Epsom Salts Restores Lead Acid Battery

Despite a lot of advances in battery technology, lead acid batteries are still used in many applications due to cost and their ability to provide a lot of surge current. But they don’t last forever. However, [AvE] shows that in some cases a failed battery can be restored with — of all things — epsom salts. If it makes you feel funny to use the stuff grandpa soaks in when he has a backache, you can call it magnesium sulfate.

You can find a complete explanation in the video below (which includes [AvE’s] very colorful language), but fundamentally, the magnesium sulfate dissolves lead sulfate build-up on the battery plates. The fix is usually temporary because this build-up occurs with other failure mechanisms like plate material shedding and collecting at the bottom of the battery. Obviously, epsom salt can’t repair damaged plates or do any other magic cure.

We really enjoyed that [AvE] tore open a battery to show the plates and what was really happening inside. He also explains why the epsom salt might help.

We were surprised that he poured the salt directly into the battery. We were always taught to heat up some distilled water and saturate it with the epsom salt. Then you’d filter out any solid left and pour the water/salt mixture in until it couldn’t take any more.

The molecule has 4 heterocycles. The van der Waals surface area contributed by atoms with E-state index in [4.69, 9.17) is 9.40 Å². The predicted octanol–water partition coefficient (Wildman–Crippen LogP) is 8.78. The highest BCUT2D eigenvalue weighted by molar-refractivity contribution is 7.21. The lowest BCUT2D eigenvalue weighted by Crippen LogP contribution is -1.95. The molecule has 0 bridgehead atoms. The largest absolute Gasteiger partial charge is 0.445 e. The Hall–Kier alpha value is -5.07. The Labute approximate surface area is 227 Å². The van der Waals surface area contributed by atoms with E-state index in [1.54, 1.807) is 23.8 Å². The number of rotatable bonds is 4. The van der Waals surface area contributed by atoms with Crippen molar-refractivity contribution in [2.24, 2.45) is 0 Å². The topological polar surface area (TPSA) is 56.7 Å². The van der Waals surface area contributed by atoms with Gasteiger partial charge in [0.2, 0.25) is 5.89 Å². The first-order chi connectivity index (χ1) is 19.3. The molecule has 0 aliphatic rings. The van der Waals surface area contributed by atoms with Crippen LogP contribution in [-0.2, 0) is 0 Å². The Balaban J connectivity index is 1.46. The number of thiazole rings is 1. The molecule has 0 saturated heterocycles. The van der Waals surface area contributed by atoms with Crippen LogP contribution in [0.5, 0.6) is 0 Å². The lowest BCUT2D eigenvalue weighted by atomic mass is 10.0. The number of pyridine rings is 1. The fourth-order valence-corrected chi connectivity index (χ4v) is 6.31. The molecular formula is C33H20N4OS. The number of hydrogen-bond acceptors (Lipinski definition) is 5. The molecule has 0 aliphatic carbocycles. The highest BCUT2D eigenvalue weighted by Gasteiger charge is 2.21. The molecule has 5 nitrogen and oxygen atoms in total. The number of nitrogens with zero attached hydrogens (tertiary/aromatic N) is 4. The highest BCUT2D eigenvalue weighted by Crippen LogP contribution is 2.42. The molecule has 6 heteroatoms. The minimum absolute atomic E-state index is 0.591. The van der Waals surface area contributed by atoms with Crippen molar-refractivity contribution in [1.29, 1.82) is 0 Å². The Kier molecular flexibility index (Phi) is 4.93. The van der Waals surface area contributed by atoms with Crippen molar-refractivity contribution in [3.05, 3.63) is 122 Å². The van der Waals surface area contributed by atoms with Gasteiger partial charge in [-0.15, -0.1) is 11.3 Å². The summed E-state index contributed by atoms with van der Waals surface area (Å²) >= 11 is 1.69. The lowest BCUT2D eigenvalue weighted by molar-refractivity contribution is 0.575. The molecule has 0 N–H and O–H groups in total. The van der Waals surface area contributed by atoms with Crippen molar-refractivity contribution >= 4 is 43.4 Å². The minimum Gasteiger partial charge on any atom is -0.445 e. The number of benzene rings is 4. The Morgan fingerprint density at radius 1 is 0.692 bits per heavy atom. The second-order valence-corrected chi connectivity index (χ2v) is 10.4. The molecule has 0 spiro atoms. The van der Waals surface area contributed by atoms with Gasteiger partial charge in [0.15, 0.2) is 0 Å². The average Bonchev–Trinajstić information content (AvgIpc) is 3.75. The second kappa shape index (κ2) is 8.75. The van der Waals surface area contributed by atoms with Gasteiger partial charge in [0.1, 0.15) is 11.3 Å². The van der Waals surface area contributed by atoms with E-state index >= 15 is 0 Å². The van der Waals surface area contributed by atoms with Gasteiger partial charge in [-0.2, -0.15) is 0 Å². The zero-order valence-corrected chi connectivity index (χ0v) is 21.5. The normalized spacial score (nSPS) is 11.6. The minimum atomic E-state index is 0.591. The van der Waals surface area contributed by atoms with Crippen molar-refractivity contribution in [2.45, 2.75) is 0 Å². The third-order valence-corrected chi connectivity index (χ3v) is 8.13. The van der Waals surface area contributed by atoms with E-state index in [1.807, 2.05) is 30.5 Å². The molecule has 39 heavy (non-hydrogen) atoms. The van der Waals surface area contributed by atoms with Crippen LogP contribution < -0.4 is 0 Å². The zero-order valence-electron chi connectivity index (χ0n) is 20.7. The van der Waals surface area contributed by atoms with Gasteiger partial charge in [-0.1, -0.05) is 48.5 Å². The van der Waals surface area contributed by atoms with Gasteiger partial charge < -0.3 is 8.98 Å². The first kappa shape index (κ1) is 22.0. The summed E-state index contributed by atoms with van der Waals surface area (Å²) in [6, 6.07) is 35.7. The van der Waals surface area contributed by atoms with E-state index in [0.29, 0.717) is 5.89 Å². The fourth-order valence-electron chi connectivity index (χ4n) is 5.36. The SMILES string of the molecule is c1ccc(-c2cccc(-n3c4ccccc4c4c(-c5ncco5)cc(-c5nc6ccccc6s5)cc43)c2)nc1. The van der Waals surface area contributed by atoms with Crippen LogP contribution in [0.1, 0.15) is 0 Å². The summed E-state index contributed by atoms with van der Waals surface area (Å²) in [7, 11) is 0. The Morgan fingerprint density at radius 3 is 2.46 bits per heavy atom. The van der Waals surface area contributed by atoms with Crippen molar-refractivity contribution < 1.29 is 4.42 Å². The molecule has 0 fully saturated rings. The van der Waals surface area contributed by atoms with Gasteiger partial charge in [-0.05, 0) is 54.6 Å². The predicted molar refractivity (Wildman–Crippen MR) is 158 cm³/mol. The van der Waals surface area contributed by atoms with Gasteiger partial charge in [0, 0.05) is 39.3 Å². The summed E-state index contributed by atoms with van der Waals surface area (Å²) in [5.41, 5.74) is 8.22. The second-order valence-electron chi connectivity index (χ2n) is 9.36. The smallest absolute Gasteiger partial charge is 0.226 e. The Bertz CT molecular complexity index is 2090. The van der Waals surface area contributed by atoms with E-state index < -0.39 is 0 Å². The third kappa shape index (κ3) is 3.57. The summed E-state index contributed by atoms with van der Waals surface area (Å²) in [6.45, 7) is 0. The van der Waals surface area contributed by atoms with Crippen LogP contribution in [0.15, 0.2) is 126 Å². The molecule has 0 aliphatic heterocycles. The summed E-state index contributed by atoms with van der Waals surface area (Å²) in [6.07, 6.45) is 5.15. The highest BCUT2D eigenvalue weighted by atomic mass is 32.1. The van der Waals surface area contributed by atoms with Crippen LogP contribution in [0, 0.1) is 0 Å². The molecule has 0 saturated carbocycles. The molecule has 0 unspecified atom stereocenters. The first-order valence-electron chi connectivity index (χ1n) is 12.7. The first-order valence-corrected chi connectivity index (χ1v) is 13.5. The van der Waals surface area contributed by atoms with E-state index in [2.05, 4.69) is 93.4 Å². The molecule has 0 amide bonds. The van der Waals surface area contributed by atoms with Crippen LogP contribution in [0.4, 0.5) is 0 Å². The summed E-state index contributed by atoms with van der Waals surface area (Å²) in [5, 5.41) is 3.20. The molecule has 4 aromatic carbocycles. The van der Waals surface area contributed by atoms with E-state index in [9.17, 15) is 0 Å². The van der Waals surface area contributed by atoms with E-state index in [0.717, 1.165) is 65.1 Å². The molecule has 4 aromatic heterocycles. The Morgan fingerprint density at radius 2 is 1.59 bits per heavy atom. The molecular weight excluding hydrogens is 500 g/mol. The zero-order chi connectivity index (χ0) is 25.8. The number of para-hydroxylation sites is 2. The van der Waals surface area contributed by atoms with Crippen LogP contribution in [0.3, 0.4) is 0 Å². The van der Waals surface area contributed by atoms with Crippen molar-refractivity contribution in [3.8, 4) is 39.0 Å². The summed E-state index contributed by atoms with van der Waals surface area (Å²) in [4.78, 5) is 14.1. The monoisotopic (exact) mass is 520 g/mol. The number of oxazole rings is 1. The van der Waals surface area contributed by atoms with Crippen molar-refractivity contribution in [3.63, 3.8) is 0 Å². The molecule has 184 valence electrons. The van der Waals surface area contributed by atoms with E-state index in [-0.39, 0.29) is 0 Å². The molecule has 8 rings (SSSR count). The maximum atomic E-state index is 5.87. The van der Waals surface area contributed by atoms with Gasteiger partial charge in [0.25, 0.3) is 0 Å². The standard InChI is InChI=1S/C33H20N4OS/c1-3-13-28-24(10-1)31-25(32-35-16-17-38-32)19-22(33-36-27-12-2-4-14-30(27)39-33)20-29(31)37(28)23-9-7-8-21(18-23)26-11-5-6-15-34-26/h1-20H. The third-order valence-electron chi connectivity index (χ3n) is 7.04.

Not only does this not always work, but it also doesn’t work instantly. We’ve heard of batteries treated with epsom salt or caustic soda reviving after several weeks. However, even if you don’t want to restore a battery with salt, there’s plenty of interesting battery facts and lore in the video that you’ll find interesting.

Everyone loves to point out how just about any project could have used a 555. That chip can charge your battery after you repair it. This isn’t the first time we’ve contemplated salting a battery, by the way. On the other hand, you can make a peculiar battery out of molten salt.

21 thoughts on “Epsom Salts Restores Lead Acid Battery

    1. You do not need your chemistry explanation to be correct if you reverse your statements frequently enough. The viewer will be inspired to open that dusty chem textbook (or look on Wikipedia) to figure out what you should have said. Additionally, if you get some of the facts completely wrong, that won’t matter either, because the bumbling explanation provides deep and foreboding hints, so that the viewer’s mind will be primed towards doing actual research (in books or on the lab bench) instead of accepting your errors as truth.